As the interstate mill product encompasses all of its ingredients as "goods," it is then a question whether the activities are a "production of goods." Here the test of Section 3(j), note 6, supra, is sweeping. It clarifies it if we separate it into its two major parts:
"* * * for the purposes of this chapter an employee shall be deemed to have been engaged in the production of goods if such employee was employed in
 producing, manufacturing, mining, handling, transporting, or in any other manner working on such goods, or
 in any closely related process or occupation directly essential to the production thereof * * *."
All of the employees, save for the watchman, meet the initial portion . The scrap results from stripping the wrecked car of usable and salable parts, burning or removing unusable portions, temporarily storing, stacking, and then moving and delivering the scrap remnants to Jaffe-Wohl's yard. This was handling in a very real sense. So, too, was it working on the goods. Each step from the receipt and handling of the auto wreck to the deposit of the scrap metal on Jaffe-Wohl's yard required the combined or separate work of these employees.7 Everything done was with respect to the very "goods." They were producing goods for commerce.8 There was no need to look at collateral activities not immediately associated with the goods to determine their relevance under .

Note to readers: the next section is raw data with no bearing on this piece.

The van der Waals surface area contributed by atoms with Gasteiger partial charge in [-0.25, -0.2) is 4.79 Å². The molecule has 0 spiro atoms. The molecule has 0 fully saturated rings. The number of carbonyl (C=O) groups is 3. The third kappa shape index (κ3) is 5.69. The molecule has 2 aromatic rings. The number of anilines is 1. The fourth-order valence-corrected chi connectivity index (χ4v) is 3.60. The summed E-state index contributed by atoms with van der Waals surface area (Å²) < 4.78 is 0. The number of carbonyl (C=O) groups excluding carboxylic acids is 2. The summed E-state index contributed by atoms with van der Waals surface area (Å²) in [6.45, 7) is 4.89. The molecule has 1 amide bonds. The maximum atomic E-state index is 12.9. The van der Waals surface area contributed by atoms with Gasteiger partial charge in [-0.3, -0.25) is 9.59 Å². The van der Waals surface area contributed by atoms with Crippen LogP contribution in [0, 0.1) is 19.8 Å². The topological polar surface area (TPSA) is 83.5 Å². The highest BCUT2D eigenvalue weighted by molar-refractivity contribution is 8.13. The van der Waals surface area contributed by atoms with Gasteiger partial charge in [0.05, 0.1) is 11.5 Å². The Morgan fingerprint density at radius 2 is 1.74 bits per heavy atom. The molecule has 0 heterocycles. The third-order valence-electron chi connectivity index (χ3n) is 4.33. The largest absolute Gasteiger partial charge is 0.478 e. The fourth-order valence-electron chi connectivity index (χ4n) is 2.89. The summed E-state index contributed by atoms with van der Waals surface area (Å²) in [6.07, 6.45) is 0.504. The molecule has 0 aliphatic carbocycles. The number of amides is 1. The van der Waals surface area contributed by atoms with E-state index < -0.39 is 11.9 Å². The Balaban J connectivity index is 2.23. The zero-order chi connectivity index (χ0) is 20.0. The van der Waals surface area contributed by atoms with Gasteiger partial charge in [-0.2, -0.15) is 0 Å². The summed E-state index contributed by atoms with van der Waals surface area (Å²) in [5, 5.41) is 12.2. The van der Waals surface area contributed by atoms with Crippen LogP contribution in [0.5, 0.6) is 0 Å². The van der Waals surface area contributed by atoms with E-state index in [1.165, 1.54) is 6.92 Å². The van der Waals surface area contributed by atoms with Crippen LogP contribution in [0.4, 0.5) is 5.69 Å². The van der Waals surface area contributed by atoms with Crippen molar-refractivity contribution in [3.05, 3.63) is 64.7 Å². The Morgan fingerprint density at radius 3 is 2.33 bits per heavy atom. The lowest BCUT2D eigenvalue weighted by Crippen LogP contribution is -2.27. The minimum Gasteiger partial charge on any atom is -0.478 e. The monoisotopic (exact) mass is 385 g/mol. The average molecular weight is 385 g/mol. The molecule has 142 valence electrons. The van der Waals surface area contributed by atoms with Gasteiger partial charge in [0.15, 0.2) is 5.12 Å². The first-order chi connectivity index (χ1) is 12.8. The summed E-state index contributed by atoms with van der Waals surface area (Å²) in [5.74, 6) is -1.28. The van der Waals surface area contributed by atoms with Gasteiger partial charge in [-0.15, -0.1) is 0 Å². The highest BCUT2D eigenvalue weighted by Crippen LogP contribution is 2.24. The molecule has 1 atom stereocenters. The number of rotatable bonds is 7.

To the established fact that the scrap moved to Jaffe-Wohl as a regular non-sporadic part of the Employer's general operation of its business is to be added the further crucial one that each of the employees performed substantial activities in connection with it. With that predicate it matters not that the annual tonnage (100 tons) was slight, or that in dollars it was but 1.67% of the Employer's annual volume of sales.9 This no more affects the outcome "* * * than does the predominate local intrastate business of an employer remove him from the Act as to those employees whose activities are interstate in nature." Mitchell v. Hodges Contracting Company, 5 Cir., 1956, 238 F.2d 380, 383.